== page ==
On the web recently I came across a presentation by Allison Hunt, a marketing executive from Toronto. She gave a remarkable presentation while on crutches, explaining she was recovering from hip replacement, courtesy of Canada’s national health service.
Let me set up the story by saying that Allison Hunt seems a youthful and successful person, near the height of her professional potential. But she was in pain from a diseased hip, and she had already endured many months of pain waiting for an appointment with a surgeon.
At her exam the surgeon gave her a good, bad news scenario. He would schedule her surgery right away, but the first available slot was 18 months away.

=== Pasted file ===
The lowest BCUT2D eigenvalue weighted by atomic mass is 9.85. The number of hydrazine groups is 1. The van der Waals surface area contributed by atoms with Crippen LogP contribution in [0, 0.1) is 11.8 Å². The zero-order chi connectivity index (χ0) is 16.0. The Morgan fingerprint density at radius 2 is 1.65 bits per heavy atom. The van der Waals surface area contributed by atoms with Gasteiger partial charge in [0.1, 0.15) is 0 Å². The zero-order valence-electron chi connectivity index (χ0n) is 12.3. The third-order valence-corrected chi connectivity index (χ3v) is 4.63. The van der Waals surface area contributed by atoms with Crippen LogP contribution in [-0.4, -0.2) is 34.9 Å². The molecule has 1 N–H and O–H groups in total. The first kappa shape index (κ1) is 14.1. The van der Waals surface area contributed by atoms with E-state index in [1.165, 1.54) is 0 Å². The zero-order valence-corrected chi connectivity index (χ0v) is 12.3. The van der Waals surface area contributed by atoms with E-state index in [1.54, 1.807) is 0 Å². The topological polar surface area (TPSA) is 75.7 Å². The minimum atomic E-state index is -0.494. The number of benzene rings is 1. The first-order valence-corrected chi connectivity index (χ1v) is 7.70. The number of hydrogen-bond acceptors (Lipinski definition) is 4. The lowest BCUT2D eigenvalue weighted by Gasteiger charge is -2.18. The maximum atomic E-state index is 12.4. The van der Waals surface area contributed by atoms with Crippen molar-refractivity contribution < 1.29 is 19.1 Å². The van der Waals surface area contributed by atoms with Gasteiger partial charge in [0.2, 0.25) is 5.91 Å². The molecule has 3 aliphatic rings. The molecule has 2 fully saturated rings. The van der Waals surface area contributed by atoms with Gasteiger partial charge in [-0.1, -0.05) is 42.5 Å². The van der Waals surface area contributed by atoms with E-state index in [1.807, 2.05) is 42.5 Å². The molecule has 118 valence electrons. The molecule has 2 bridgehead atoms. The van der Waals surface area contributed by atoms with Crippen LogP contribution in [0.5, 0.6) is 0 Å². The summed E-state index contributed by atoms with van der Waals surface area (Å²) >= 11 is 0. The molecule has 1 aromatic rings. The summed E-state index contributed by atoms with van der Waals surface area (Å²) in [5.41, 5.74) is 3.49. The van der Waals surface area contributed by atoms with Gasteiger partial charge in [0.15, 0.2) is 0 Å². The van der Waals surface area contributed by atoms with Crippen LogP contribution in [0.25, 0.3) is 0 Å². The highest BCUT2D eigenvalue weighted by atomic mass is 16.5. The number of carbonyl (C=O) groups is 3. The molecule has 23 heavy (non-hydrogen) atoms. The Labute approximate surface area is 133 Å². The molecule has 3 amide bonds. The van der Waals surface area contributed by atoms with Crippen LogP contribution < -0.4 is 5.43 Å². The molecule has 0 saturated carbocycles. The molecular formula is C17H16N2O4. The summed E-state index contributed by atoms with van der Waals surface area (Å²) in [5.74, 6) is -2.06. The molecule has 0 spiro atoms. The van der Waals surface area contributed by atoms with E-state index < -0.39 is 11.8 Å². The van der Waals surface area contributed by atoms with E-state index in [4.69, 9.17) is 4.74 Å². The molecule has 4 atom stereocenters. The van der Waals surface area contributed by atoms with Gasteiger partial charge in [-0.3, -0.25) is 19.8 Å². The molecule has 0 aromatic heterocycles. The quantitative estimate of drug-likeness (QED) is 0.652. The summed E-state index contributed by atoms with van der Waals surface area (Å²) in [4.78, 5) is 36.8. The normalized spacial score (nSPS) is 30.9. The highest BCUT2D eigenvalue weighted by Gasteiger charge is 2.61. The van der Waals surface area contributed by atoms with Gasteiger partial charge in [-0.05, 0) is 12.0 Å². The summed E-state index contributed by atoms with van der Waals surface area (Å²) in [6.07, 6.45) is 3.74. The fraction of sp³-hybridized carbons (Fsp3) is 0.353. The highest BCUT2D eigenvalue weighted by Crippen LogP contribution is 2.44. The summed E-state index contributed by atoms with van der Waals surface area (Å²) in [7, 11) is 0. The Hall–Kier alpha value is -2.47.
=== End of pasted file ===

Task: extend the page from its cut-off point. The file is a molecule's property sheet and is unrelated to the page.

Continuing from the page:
While leaving with the disappointing news, Hunt noticed a sign in the hospital’s gift shop asking for volunteers. She signed up for a half-day a week, hoping through proximity to somehow move her name up the waiting list. To speed the story up . . . she was successful. She networked her way to the OR table.
Hunt joked her actions were un-Canadian. They were also very un-American. Can you imagine any American reacting calmly to an 18-month wait for anything? Can you imagine an American volunteering as a way to care, even free care. I think most Americans would call a lawyer.
As Americans contemplate reform of our health system, it is prudent to think about how American consumers will respond. For the last 40 years we’ve been a “health industry.” We churn it out–mass producing access to every type of service. Our customers generate “demand.” Even those who depend on public health, have an expectation of service that can be measured in hours and days, not months.